While the job market is certainly a factor, we know that schools are also struggling to keep up their admission standards as fewer and fewer people apply to law school. Some people think this is a temporary trough and that applications will pick back up once the economy gets better.
But some people see a crash coming, one that will force a few law schools out of business…
* Deep in the heart of Texas, plans are in the works for the state’s secession from the nation via online petition. The most likely White House response? Probably something like this: “HAHAHAHAHAHA!” [Hillicon Valley / The Hill]
* Paula Broadwell, better known as ex-CIA director David Petraeus’s side piece, has officially lawyered up. This guy had better watch out, because he kind of looks a little bit like her former flame. [Washington Post]
* And then they came for the Steves, but there was no one left to speak for them. The day of reckoning has finally come for the men who are being blamed for cooking Dewey’s LeBoeuf. [Thomson Reuters News & Insight]
* Law firms in Manhattan are still recovering from Hurricane Sandy. Not for nothing, but all of the staff members at WilmerHale who were tasked with getting rid of all of the rotten food in the firm’s cafeteria should get a double bonus. Just saying. [WSJ Law Blog]
* Good news, underemployed law school graduates baristas! The First Circuit just affirmed your $14.1M tip-sharing judgment. Maybe now they’ll be able to afford the Starbucks diet. [National Law Journal]
* “This lawsuit is a massive fraud on the federal courts and defendants. It has now descended into farce.” Facebook is yet again seeking dismissal of Paul Ceglia’s ownership claims. [Threat Level / Wired]
* “You’re paying a partner $800 to $1,000 an hour and they’re charging you because they ordered sushi.” In-house counsel are paying more attention to their bills, and they’re refusing to pay for things like photocopies and food. [Wall Street Journal (sub. req.)]
* According to litigators, who are the ten most notable federal district court judges to watch? Three come from S.D.N.Y., but one from N.D. Cal. captured our hearts this summer when she asked counsel for Apple if he was “smoking crack.” [American Lawyer]
* A guide for law students with disabilities says: “If you are thinking that you’re a shoe-in for LSAT accommodations since you had accommodations in undergrad, think again.” But thanks to these suits, LSAC’s policies may soon be changing. [National Law Journal]
* Seeing as there are only nine law schools in Illinois, and given the abysmal job market for new law grads, it’s clear the state needs a tenth school. Say hello to Bradley University College of Law. [Peoria Journal Star]
* Jets backup quarterback Tim Tebow trademarked “Tebowing.” Yes, seriously. But don’t worry, he didn’t do it to make money, he just wants to “control how it’s used, make sure it’s used in the right way.” [Washington Post]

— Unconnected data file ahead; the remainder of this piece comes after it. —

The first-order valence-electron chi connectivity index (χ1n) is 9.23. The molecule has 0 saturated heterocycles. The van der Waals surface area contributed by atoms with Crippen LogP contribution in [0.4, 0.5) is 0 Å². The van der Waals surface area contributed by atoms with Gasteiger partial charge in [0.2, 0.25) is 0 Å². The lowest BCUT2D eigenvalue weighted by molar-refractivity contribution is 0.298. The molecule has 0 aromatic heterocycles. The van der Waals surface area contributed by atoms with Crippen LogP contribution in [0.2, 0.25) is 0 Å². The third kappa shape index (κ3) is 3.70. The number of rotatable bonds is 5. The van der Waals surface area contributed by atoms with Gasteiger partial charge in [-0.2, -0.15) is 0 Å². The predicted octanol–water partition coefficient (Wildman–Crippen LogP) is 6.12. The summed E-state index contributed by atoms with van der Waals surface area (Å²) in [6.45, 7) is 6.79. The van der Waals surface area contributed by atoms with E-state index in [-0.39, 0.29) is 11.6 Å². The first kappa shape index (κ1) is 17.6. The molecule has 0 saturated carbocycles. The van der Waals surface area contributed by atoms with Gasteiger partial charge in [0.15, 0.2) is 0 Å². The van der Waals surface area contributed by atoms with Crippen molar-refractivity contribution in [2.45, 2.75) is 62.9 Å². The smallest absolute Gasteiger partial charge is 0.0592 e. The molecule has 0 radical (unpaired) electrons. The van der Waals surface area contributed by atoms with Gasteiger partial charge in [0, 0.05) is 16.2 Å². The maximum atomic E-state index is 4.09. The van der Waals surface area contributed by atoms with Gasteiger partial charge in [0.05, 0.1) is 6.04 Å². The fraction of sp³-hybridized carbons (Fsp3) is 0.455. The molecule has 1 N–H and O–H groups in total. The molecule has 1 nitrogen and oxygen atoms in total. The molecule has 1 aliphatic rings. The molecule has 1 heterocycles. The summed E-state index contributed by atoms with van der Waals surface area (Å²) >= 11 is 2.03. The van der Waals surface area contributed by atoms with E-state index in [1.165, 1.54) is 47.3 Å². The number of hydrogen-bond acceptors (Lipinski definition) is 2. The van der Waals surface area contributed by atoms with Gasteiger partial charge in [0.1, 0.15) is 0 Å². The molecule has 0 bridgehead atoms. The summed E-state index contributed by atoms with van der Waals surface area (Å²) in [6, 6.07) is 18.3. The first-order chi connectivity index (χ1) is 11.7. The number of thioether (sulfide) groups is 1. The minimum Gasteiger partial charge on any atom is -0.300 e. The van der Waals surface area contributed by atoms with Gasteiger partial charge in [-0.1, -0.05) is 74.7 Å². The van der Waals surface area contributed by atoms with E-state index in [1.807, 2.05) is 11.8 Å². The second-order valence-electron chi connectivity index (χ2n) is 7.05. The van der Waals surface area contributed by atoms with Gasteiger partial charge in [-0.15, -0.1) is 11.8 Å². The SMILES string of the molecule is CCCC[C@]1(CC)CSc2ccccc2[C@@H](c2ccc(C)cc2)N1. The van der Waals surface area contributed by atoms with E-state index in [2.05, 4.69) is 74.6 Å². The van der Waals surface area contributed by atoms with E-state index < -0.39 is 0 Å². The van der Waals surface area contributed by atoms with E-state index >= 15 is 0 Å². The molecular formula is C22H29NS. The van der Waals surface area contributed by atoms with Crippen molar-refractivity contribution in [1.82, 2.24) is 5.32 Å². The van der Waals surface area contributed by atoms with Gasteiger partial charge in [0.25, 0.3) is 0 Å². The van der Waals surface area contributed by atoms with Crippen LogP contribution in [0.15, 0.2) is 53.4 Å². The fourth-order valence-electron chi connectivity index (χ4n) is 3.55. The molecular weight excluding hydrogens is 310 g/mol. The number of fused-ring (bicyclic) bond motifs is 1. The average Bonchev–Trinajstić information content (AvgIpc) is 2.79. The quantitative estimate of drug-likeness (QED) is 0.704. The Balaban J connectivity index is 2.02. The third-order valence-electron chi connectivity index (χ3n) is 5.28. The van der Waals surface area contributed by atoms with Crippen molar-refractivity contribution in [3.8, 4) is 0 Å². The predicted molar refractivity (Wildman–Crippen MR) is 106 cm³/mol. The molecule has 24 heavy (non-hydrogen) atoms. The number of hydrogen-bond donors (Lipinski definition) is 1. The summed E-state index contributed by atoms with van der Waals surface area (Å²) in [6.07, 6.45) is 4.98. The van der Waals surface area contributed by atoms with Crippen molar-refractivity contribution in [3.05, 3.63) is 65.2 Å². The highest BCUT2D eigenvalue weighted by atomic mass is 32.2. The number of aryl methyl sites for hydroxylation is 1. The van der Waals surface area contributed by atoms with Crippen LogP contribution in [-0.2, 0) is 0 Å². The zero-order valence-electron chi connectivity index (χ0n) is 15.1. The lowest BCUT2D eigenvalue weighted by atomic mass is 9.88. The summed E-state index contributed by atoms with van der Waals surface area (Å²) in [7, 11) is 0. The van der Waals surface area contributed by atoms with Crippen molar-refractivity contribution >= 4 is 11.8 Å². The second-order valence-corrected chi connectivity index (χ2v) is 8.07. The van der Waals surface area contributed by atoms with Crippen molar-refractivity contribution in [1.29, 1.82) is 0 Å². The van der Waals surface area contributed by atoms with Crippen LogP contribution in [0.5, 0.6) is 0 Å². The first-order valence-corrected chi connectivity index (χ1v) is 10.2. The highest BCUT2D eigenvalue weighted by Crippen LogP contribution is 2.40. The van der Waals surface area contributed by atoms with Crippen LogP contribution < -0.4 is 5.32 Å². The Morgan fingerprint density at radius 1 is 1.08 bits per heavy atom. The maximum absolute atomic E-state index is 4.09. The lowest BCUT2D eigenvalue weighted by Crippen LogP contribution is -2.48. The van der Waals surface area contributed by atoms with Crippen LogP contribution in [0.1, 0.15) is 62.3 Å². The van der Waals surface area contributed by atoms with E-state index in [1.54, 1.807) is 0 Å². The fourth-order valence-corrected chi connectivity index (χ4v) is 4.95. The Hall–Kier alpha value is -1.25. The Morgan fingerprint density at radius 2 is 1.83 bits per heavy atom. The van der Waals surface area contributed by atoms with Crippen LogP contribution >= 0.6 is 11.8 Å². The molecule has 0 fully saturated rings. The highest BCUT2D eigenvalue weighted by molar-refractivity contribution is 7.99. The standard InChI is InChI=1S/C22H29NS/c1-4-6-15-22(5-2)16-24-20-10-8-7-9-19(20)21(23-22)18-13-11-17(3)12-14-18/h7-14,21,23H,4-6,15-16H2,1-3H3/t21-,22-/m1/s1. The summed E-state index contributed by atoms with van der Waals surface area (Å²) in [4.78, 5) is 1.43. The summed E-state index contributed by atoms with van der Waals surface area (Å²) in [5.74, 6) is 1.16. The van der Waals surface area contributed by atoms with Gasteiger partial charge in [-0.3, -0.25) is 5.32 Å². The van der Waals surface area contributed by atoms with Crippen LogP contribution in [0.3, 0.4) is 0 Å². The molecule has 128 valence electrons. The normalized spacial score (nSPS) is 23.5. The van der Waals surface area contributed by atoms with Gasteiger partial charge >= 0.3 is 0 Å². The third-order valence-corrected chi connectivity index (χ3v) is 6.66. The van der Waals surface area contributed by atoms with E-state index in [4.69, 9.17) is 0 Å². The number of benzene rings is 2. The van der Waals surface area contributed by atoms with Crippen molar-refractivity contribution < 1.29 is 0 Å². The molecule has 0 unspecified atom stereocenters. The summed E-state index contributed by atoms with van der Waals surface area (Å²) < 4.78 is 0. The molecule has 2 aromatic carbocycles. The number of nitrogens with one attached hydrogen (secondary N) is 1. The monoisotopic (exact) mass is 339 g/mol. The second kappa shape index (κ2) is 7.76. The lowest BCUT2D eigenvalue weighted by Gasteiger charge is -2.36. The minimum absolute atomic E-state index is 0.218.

The holiday season is upon us, and yet again, you have no idea what to get for the fickle lawyer in your life. We’re here to help. Even if your bonus check hasn’t arrived yet, any one of the gifts we’ve highlighted here could be a worthy substitute until your employer decides to make it rain.
We’ve got an eclectic selection for you to choose from, so settle in by that stack of documents yet to be reviewed and dig in…
Ed. note: The Asia Chronicles column is authored by Kinney Recruiting. Kinney has made more placements of U.S. associates, counsels and partners in Asia than any other recruiting firm in each of the past six years. You can reach them by email: email@example.com.
We currently have a very exciting and rare type of in-house opening in China at one of the world’s leading internet and social media companies. Our client is looking for an IP Transactional / TMT / Licensing attorney with 2 to 6 years experience. The new hire will be based in Shenzhen or Shanghai. Mandarin is not required (deal documentation will be in English) but is preferred. A solid reason to be in China and a commitment to that market is required of course. This new hire will likely be US qualified (but could also be qualified in UK or other jurisdictions) and with experience and training at a top law firm’s IP transactional / TMT practice and could be currently at a law firm or in-house. Qualified candidates currently Asia based, Europe based or US based will be considered. The new hire’s supervisors in this technology transactions in-house team are very well regarded US trained IP transactional lawyers, with substantial experience at Silicon Valley firms. The culture and atmosphere in this in-house group and the company in general is entrepreneurial, team oriented, and the work is cutting edge, even for a cutting edge industry. The upside of being in an important strategic in-house position in this fast growing and world leading internet company is of the “sky is the limit” variety. Its a very exciting place to be in China for a rising IP transactional lawyer in our opinion, for many reasons beyond the basic info we can share here in this ad / post. This is a special A+ opportunity.
If your firm is in ‘go’ mode when it comes to recruiting lateral partners with loyal clients, then take this quiz to see how well you measure up. Keep track of your ‘yes’ and ‘no’ responses.
1. Does your firm have a clearly defined strategy of practice groups that are priorities of growth for your office? Nothing gets done by random chance, but with a clear vision for the future. Identify the top practice areas for which you wish to add lateral partners. Seek input from practice group leaders and get specifics on needs, outcomes, and ideal target profiles.
2. In addition to clarifying your firm’s growth strategy, are you still open to the hire of a partner outside of your plan? I’ve made several placements that fit this category. The partner’s practice was not within the strategic growth plan of my client, but once the two parties started talking with each other, we all saw how it could indeed be a seamless fit. Be open to “Opportunistic Hires.” You never know where your next producing partner might come from, so you have to be open to it. I will be the first to admit that there is a quirky element of randomness in recruiting.
The traditional job application and interview process can be impersonal, and applicants often struggle to present themselves as more than just the sum of their GPAs, alma maters, and previous work history. ATL has partnered with ViewYou to help job seekers overcome this challenge. ViewYou NOW Profiles offer a unique way for job seekers to make a personal, memorable connection with prospective employers: introduction videos. These videos allow job candidates to display their personalities, interpersonal skills, and professional interests, creating an eDossier to brand themselves to potential employers all over the world. Check it out today!